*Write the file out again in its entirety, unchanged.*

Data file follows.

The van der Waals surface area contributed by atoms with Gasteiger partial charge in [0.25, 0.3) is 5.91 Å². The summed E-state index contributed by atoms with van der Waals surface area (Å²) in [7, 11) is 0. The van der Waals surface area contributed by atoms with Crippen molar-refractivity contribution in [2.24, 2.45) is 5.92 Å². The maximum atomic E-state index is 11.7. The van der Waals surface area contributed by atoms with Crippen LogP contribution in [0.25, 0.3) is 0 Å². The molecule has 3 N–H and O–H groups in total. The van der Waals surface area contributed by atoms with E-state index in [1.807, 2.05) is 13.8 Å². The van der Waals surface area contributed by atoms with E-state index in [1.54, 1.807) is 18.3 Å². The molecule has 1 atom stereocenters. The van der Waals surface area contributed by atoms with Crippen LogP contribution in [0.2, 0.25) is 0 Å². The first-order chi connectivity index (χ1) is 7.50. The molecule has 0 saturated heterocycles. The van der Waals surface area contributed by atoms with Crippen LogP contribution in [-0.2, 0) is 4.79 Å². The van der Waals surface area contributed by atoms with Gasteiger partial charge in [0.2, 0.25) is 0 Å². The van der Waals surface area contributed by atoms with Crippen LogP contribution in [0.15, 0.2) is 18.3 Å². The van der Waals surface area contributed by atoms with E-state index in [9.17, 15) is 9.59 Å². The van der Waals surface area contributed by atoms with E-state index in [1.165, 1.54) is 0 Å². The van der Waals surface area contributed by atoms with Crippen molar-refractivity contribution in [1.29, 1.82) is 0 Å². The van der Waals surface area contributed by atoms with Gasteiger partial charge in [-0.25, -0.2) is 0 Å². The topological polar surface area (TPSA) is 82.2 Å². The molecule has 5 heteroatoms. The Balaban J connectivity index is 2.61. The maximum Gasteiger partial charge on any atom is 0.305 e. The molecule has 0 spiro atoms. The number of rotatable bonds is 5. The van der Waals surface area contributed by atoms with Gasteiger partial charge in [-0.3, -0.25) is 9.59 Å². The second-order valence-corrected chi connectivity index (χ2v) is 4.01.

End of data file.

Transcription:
The van der Waals surface area contributed by atoms with Gasteiger partial charge in [0.25, 0.3) is 5.91 Å². The summed E-state index contributed by atoms with van der Waals surface area (Å²) in [7, 11) is 0. The van der Waals surface area contributed by atoms with Crippen molar-refractivity contribution in [2.24, 2.45) is 5.92 Å². The maximum atomic E-state index is 11.7. The van der Waals surface area contributed by atoms with Crippen LogP contribution in [0.25, 0.3) is 0 Å². The molecule has 3 N–H and O–H groups in total. The van der Waals surface area contributed by atoms with E-state index in [1.807, 2.05) is 13.8 Å². The van der Waals surface area contributed by atoms with E-state index in [1.54, 1.807) is 18.3 Å². The molecule has 1 atom stereocenters. The van der Waals surface area contributed by atoms with Crippen LogP contribution in [0.2, 0.25) is 0 Å². The first-order chi connectivity index (χ1) is 7.50. The molecule has 0 saturated heterocycles. The van der Waals surface area contributed by atoms with Crippen LogP contribution in [-0.2, 0) is 4.79 Å². The van der Waals surface area contributed by atoms with Gasteiger partial charge in [0.2, 0.25) is 0 Å². The van der Waals surface area contributed by atoms with Crippen LogP contribution in [0.15, 0.2) is 18.3 Å². The van der Waals surface area contributed by atoms with E-state index in [9.17, 15) is 9.59 Å². The van der Waals surface area contributed by atoms with E-state index in [1.165, 1.54) is 0 Å². The van der Waals surface area contributed by atoms with Crippen molar-refractivity contribution in [1.29, 1.82) is 0 Å². The van der Waals surface area contributed by atoms with Gasteiger partial charge in [-0.25, -0.2) is 0 Å². The topological polar surface area (TPSA) is 82.2 Å². The molecule has 5 heteroatoms. The Balaban J connectivity index is 2.61. The maximum Gasteiger partial charge on any atom is 0.305 e. The molecule has 0 spiro atoms. The number of rotatable bonds is 5. The van der Waals surface area contributed by atoms with Gasteiger partial charge in [-0.3, -0.25) is 9.59 Å². The second-order valence-corrected chi connectivity index (χ2v) is 4.01.